I'm relatively price-sensitive - there are (less than) a handful of authors / books I would pay $9.99 or more for (in the MUST READ THE MOMENT IT'S RELEASED!!!! category), but with all others, where I expect to enjoy the book on a 3-4 star level (i.e. from "meh, not bad" to "largely enjoyable"), I'm not keen to pay above, say, $6 any more either.
I have a sizeable TBR pile by now though, so with the overwhelming majority of things, I can wait - I stick anything potentially interesting on various wish lists and check the prices whenever BooksOnBoard has a sale or Kobo has some new coupon (Agency pricing does not concern me), etc, and wait - chances are that at some point or another, most of those vaguely-interesting books can eventually be had for under $6. In fact, I think the books I've bought this year average to about $4 by now.
Originally Posted by Belfaborac
You should find solace and comfort in the fact that we Norwegians are considerably worse off than even the Canadians.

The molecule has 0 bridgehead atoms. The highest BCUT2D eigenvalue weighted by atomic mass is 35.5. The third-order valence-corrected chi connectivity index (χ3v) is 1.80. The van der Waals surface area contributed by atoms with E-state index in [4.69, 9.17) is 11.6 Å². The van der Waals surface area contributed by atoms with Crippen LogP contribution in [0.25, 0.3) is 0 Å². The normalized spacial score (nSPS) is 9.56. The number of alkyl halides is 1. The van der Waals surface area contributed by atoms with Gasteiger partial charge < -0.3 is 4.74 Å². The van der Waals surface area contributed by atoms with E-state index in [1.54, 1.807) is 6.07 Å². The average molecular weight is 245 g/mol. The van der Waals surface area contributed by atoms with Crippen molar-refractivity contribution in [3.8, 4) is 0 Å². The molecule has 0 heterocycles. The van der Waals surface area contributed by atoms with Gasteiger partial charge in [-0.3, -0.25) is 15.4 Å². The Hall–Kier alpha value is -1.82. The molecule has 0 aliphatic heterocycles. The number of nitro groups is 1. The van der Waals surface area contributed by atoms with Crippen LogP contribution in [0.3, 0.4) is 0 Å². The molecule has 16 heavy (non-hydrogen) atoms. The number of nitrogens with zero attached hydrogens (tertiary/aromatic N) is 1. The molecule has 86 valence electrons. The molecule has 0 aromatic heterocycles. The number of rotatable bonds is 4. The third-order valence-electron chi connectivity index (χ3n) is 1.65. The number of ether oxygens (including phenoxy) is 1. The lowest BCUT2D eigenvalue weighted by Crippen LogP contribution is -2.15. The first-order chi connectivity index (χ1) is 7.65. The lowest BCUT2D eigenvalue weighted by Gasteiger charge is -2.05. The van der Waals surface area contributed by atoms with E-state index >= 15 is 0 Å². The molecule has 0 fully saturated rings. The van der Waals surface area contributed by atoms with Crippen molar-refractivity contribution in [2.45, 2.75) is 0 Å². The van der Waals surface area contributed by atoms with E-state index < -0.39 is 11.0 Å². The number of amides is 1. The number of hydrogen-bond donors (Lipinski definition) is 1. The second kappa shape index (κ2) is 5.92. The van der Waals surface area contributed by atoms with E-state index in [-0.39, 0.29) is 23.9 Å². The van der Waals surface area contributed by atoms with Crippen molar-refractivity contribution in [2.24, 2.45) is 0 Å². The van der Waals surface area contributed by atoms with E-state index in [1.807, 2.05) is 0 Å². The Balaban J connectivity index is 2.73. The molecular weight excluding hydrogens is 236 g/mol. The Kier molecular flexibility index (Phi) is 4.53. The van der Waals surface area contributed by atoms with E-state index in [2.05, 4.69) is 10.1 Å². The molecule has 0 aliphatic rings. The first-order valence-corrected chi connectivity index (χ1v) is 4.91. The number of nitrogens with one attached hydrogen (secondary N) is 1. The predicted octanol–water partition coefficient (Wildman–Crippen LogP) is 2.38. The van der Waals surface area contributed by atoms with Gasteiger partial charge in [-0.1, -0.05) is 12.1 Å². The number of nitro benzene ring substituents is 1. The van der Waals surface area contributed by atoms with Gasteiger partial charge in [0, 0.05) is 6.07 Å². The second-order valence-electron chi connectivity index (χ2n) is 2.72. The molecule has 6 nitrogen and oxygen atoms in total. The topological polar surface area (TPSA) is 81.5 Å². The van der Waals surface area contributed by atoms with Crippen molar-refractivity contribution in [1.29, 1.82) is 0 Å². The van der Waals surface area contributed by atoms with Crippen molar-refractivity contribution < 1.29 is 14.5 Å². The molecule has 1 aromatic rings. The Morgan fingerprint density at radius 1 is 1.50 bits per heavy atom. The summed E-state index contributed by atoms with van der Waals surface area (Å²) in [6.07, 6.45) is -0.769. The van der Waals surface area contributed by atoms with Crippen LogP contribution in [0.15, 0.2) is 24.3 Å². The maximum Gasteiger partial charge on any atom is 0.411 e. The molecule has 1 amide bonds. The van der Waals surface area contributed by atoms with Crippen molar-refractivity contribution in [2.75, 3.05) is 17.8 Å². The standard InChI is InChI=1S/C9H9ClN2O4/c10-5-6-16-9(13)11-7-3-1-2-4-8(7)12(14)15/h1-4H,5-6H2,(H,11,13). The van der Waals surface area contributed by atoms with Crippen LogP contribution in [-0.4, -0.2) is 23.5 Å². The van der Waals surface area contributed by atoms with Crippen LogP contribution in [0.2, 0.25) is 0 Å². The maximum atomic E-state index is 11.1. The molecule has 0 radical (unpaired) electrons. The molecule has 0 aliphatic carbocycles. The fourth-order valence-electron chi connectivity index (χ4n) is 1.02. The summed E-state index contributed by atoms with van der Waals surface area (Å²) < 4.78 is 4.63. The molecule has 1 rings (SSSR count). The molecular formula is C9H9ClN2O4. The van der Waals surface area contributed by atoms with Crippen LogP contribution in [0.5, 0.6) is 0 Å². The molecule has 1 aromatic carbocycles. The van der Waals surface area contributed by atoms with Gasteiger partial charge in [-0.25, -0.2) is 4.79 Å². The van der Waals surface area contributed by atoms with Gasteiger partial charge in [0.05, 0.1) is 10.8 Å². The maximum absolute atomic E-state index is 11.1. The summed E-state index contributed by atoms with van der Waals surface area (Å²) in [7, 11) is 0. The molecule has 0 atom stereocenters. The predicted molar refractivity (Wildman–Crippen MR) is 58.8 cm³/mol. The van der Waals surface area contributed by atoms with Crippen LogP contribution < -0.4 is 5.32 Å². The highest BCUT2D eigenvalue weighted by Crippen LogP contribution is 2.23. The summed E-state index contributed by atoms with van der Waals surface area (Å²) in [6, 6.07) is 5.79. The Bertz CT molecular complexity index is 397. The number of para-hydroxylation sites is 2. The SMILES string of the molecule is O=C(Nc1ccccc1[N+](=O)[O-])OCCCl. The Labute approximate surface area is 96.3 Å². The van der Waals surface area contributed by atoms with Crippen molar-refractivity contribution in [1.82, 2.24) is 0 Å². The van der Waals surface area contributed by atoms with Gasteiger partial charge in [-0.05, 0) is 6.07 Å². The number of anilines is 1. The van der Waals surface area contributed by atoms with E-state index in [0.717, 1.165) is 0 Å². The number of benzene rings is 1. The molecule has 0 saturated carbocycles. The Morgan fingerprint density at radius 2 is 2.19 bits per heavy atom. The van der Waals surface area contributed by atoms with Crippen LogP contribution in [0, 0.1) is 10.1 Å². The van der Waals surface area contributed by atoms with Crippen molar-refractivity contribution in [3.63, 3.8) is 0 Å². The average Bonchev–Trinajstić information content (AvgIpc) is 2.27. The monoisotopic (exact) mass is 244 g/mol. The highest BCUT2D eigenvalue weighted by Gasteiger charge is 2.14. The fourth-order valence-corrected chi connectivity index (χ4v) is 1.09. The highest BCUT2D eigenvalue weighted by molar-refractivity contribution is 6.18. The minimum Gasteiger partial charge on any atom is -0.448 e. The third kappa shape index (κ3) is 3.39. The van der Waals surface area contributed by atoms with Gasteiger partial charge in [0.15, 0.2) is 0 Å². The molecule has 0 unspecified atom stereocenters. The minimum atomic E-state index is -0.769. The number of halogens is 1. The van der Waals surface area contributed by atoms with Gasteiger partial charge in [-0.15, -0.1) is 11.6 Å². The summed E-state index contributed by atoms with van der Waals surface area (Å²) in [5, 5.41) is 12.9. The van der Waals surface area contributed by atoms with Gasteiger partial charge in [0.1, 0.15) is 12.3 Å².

And you will hopefully find solace and comfort in the fact that Estonians are considerably worse off than Norwegians.
New book prices, locally, are in the 15-25 € range (more towards the higher end); used book prices are in the 10-15 € range, and our salary levels are considerably
below Western Europe's, never mind Northern Europe's (or Canada, or the US).
So, yeah, while I'm relatively well off compared to most of my compatriots, that still means my income levels are such which make me price-sensitive, especially with reading ~120-150 books a year; and as I read almost exclusively in English, since the overwhelming majority of books in my favourite genres are written in English, libraries are of no use to me either (nor are friends) and every book I read has to be bought.